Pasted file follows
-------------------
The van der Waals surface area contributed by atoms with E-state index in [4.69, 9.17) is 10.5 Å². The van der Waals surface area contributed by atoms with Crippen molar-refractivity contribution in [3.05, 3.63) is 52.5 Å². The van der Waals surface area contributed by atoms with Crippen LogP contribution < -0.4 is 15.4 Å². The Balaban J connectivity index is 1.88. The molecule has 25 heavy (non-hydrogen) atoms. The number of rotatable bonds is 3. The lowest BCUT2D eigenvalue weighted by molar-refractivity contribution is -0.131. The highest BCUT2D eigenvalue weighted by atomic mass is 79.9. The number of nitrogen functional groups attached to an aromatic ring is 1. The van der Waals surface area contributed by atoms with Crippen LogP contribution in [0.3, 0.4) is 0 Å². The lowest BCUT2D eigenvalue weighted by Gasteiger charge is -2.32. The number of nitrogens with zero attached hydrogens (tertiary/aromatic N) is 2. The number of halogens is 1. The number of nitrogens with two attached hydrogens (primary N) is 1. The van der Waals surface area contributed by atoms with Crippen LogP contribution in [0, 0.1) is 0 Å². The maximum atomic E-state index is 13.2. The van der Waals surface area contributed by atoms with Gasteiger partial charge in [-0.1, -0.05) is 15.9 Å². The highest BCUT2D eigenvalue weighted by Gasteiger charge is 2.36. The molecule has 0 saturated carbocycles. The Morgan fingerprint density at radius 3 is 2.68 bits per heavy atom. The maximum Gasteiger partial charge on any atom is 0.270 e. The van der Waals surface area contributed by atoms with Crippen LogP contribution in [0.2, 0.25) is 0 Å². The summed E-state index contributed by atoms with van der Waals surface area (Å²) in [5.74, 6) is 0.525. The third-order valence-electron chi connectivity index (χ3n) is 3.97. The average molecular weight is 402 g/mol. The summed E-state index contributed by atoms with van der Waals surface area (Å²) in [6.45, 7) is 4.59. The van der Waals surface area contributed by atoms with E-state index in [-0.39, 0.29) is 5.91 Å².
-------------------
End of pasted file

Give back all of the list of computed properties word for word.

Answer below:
The van der Waals surface area contributed by atoms with E-state index in [4.69, 9.17) is 10.5 Å². The van der Waals surface area contributed by atoms with Crippen molar-refractivity contribution in [3.05, 3.63) is 52.5 Å². The van der Waals surface area contributed by atoms with Crippen LogP contribution < -0.4 is 15.4 Å². The Balaban J connectivity index is 1.88. The molecule has 25 heavy (non-hydrogen) atoms. The number of rotatable bonds is 3. The lowest BCUT2D eigenvalue weighted by molar-refractivity contribution is -0.131. The highest BCUT2D eigenvalue weighted by atomic mass is 79.9. The number of nitrogen functional groups attached to an aromatic ring is 1. The van der Waals surface area contributed by atoms with Crippen LogP contribution in [0.3, 0.4) is 0 Å². The lowest BCUT2D eigenvalue weighted by Gasteiger charge is -2.32. The number of nitrogens with zero attached hydrogens (tertiary/aromatic N) is 2. The number of halogens is 1. The number of nitrogens with two attached hydrogens (primary N) is 1. The van der Waals surface area contributed by atoms with Crippen LogP contribution in [0, 0.1) is 0 Å². The maximum atomic E-state index is 13.2. The van der Waals surface area contributed by atoms with Gasteiger partial charge in [-0.1, -0.05) is 15.9 Å². The highest BCUT2D eigenvalue weighted by Gasteiger charge is 2.36. The molecule has 0 saturated carbocycles. The Morgan fingerprint density at radius 3 is 2.68 bits per heavy atom. The maximum Gasteiger partial charge on any atom is 0.270 e. The van der Waals surface area contributed by atoms with Crippen LogP contribution in [0.2, 0.25) is 0 Å². The summed E-state index contributed by atoms with van der Waals surface area (Å²) in [5.74, 6) is 0.525. The third-order valence-electron chi connectivity index (χ3n) is 3.97. The average molecular weight is 402 g/mol. The summed E-state index contributed by atoms with van der Waals surface area (Å²) in [6.45, 7) is 4.59. The van der Waals surface area contributed by atoms with E-state index in [-0.39, 0.29) is 5.91 Å².